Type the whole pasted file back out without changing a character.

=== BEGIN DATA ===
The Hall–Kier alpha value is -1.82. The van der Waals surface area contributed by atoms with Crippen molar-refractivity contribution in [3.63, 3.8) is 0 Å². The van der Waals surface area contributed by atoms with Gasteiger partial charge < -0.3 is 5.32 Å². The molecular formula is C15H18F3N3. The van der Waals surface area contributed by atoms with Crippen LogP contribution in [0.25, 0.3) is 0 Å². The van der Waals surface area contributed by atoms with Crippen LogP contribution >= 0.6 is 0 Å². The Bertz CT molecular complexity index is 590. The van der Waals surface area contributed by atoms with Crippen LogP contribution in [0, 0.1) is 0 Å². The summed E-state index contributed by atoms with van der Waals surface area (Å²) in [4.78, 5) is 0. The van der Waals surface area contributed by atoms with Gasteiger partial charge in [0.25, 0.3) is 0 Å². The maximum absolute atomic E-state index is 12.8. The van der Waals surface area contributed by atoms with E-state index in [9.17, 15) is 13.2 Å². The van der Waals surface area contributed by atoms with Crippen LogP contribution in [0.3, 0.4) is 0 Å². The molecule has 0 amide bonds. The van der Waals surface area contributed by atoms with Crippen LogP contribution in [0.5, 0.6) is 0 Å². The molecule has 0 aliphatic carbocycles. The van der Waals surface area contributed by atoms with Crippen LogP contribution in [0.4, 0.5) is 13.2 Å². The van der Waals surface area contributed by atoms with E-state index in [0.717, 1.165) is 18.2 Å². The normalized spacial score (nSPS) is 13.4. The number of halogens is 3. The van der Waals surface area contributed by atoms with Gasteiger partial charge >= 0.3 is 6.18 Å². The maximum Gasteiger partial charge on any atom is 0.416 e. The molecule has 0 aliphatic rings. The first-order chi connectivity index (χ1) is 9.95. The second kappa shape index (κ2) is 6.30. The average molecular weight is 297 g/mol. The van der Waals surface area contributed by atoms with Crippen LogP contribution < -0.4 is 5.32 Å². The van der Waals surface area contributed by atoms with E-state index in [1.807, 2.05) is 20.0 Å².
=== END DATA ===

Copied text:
The Hall–Kier alpha value is -1.82. The van der Waals surface area contributed by atoms with Crippen molar-refractivity contribution in [3.63, 3.8) is 0 Å². The van der Waals surface area contributed by atoms with Gasteiger partial charge < -0.3 is 5.32 Å². The molecular formula is C15H18F3N3. The van der Waals surface area contributed by atoms with Crippen LogP contribution in [0.25, 0.3) is 0 Å². The van der Waals surface area contributed by atoms with Crippen LogP contribution >= 0.6 is 0 Å². The Bertz CT molecular complexity index is 590. The van der Waals surface area contributed by atoms with Crippen LogP contribution in [0, 0.1) is 0 Å². The summed E-state index contributed by atoms with van der Waals surface area (Å²) in [4.78, 5) is 0. The van der Waals surface area contributed by atoms with Gasteiger partial charge in [0.25, 0.3) is 0 Å². The maximum absolute atomic E-state index is 12.8. The van der Waals surface area contributed by atoms with E-state index in [9.17, 15) is 13.2 Å². The van der Waals surface area contributed by atoms with Crippen LogP contribution in [0.3, 0.4) is 0 Å². The molecule has 0 amide bonds. The van der Waals surface area contributed by atoms with Crippen LogP contribution in [0.5, 0.6) is 0 Å². The molecule has 0 aliphatic carbocycles. The van der Waals surface area contributed by atoms with Crippen LogP contribution in [0.4, 0.5) is 13.2 Å². The van der Waals surface area contributed by atoms with E-state index in [0.717, 1.165) is 18.2 Å². The normalized spacial score (nSPS) is 13.4. The number of halogens is 3. The van der Waals surface area contributed by atoms with Gasteiger partial charge >= 0.3 is 6.18 Å². The maximum Gasteiger partial charge on any atom is 0.416 e. The molecule has 0 aliphatic rings. The first-order chi connectivity index (χ1) is 9.95. The second kappa shape index (κ2) is 6.30. The average molecular weight is 297 g/mol. The van der Waals surface area contributed by atoms with Crippen LogP contribution < -0.4 is 5.32 Å². The van der Waals surface area contributed by atoms with E-state index in [1.807, 2.05) is 20.0 Å².